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Training Camp Spotlight: Miles Austin

IRVING, TX - SEPTEMBER 28:  Wide receiver Miles Austin #19 of the Dallas Cowboys reacts after scoring a touchdown against the Washington Redskins at Texas Stadium on September 28, 2008 in Irving, Texas.  (Photo by Ronald Martinez/Getty Images)
Phil BrennanCorrespondent IJuly 15, 2016

The moment the Cowboys released Terrell Owens (TO) this past March, many questions were immediately raised.

Can wide receiver, Roy Williams, who was picked up in a midseason trade, pick up Owens slack as the lead receiver?

Would the Cowboys have to dramatically change its offensive approach due to TO’s departure?

Who will fill the void of TO’s down—the—field, big—play ability?

For the last question, the Cowboys are hoping the answer is already on the roster in the form of one, Miles Austin.

Entering into his fourth season out of Monmouth University, Austin will head into this training with an opportunity to carve out a significant role with the regular offense.

Even more, the Cowboys need him to step up.

Not since Terry Glenn in 2006, have the Cowboys had a legitimate deep threat (not named TO) that could stretch the field and keep opposing defenses honest.  In fact, some have argued that the absence of such a receiver is what helped neutralize TO’s effectiveness the past couple of seasons.

Jason Garrett and more importantly, Jerry Jones, recognize the need. After the draft, the Cowboys official website (dallascowboys.com) reported that had Missouri’s Jeremy Maclin slipped past the Philadelphia Eagles (No. 19) in the first round, Jones would have seriously considered trading up for him.

Either way, TO is gone; Maclin is with the Eagles; Roy Williams is now the lead receiver; and the Cowboys will need that deep threat this season. 

Austin brings many tools to the table; listed at 6’3’’ and 216 lbs., he’s not your prototypical smurf—sized burner. While he’s not the most agile in terms of changing directions, he’s shown the ability to run the route tree effectively and looks to be especially dangerous due to his size on slant routes, both short and deep.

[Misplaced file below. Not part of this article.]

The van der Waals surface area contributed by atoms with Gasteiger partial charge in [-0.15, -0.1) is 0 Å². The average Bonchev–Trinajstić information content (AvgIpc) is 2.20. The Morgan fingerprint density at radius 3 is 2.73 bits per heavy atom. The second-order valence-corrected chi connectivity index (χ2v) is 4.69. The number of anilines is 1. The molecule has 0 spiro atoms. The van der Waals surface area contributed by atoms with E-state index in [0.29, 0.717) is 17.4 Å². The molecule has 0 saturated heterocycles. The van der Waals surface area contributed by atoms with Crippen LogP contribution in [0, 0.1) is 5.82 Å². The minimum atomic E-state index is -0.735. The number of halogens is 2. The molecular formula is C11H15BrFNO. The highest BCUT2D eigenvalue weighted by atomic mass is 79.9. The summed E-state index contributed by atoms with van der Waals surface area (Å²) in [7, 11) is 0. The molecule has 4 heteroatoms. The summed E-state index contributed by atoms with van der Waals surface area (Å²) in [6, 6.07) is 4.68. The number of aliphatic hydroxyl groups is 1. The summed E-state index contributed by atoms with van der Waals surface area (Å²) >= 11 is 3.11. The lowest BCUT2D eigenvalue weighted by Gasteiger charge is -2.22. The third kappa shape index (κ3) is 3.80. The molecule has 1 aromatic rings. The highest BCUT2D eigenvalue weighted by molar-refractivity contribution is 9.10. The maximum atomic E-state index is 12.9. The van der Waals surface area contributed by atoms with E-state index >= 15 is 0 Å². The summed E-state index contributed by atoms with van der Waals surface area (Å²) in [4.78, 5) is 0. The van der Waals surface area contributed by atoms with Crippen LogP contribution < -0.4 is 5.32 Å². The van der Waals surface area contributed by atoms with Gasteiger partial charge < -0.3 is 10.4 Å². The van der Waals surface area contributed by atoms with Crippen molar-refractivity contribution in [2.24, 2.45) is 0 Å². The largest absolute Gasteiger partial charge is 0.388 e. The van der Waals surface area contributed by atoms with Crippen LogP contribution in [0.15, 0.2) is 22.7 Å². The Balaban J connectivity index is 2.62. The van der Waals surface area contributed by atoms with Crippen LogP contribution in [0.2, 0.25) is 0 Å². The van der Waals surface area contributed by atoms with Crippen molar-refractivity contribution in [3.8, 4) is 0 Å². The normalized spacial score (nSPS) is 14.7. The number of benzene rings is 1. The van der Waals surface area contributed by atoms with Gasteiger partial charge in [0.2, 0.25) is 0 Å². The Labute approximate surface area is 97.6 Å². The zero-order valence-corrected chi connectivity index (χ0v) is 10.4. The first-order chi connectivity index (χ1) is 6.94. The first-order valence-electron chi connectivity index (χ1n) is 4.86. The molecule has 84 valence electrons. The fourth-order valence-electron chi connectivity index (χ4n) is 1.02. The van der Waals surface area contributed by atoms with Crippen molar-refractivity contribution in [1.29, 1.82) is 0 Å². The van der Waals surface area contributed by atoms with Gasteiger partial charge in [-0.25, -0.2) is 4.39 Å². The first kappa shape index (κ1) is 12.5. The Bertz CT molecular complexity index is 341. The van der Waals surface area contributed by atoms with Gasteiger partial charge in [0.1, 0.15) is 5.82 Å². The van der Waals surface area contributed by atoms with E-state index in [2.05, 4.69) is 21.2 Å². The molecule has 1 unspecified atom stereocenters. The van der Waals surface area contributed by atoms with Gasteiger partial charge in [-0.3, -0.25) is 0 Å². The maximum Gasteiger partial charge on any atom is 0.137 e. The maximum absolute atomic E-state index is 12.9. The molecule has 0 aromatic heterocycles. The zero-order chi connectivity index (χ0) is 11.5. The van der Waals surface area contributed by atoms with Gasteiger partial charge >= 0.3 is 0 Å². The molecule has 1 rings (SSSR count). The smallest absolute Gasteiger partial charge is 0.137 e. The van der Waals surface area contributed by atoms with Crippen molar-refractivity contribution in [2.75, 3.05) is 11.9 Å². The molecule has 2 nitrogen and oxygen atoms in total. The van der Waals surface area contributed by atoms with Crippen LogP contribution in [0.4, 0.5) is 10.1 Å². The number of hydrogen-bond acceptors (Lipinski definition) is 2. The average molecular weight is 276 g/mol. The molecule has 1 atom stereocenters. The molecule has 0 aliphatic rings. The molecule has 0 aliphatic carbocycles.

It was apparent as early as last season’s preseason that something had clicked for Austin as a receiver. Instead of focusing robotically on his release, steps, and route, it was clear he was running more fluidly and attacking the ball in the air. 

Despite a relatively small sample size, Austin demonstrated his big—play ability, registering 278 yards on 13 receptions for three touchdowns. The Cowboys are confident that Austin can increase his production, but they must be concerned about his ability to remain healthy.

Injuries caused delays in Austin’s complete incorporation into the offense last season.  Furthermore, the mid—season trade for Roy Williams pushed Austin further down the depth chart behind Owens, Williams, and Crayton.

Things have since changed, and barring another injury setback, Austin looks to be primed to have an exponential increase in opportunities and production this season.

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